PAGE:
RRR10 Corporate Governance and Management Control
This course addresses the structures and tools used to prevent corporate failures, fraud and the destruction of value at the top-level of corporations. The course starts by outlining the theories underlying the corporate governance problem. This includes the rise of the modern corporation and the separation of ownership and control. The principal-agent theory is used as the starting-point for understanding the basic corporate governance problem. However, the course also addresses alternative theories, such as resource dependence theory and stakeholder theory.
Ethics is integrated in the course as a central theme in relation to corporate scandals (e.g. Enron, RBS, Satyam). Ethics is also addressed in relation to the normative question of what is the goal of a company, and in discussing the maximization of shareholder value versus alternative perspectives, such as stakeholder theory and corporate social responsibility.
- Historical and theoretical background to corporate governance.
- Boards of directors; structure, composition, and processes.
- Ownership, corporate boards and top-management.
- Use of accounting information by corporate boards.
- Corporate governance as an integrated system of controls.
- National variety in corporate governance regulation and practice.
- Codes of corporate governance.
- Financialization and corporate governance.
- CSR and corporate governance.
- Digitalization and corporate governance.
Have knowledge about the concepts and terminology of corporate governance theory and how these concepts relate to each other.
Have an understanding about the role of the board of directors, management control and accounting techniques in corporate governance.
Be familiar with new thinking and research in the field of study. More specifically, the student should have basic knowledge of the results and methods used in corporate governance and management control research.
Be able to analyze differences in corporate governance between various national and organizational settings.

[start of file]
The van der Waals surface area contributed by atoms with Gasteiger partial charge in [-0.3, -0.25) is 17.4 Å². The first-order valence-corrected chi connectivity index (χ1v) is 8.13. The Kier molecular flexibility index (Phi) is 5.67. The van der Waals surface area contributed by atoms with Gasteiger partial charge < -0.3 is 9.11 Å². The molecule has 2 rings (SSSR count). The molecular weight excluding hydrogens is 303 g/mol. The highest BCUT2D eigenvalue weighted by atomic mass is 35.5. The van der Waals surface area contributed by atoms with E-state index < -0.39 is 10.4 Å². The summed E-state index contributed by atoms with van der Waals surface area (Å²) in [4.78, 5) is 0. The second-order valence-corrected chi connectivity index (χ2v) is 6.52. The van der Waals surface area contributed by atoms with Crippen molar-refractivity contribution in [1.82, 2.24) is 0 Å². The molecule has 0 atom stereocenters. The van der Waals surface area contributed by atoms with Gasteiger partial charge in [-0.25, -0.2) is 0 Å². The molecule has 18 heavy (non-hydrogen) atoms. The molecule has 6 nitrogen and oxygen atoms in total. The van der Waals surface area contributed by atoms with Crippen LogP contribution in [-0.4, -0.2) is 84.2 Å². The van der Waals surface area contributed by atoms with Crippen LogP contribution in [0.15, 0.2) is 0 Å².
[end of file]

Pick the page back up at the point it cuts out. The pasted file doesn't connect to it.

Be able to collect and analyze relevant information for highlighting economic and administrative problems.
Be able to reflect upon own performance in the field of study and adjust it under supervision.
Have acquired a knowledge of and the ability to reflect upon and take into consideration issues relating to the governance of corporations.
Be able to communicate important concepts, theories and problems in writing and presentation, as well as through other relevant forms of communication.
Be able to exchange viewpoints and experience with others having a background in the field of study and thereby contribute to the development of good practice.
Lectures, cases, exercises, and one larger term paper
It is recommended that the student has at least one year of studies at the bachelor level.
- Three-hour written school exam.
- Term paper (individual or in groups of maximum three students). The term paper will be handed out at the start of the semester (mid-late August), and handed in at the beginning of October. The students will have one to two weeks before handing in, to work only with the term paper.
- Written school exam accounts for 60% of final grade.
- Term paper accounts for 40% of final grade.
- Both parts must be taken in the same semester.
Grading scale A - F.
Mallin, C. (2016), "Corporate Governance", 5th edition, + articles and other material available on Canvas.
- ECTS Credits
- Teaching language
Spring. Will be offered spring 2021 (not offered autumn 2020).
Associate professor Daniel Johanson, Department of Accounting, Auditing and Law.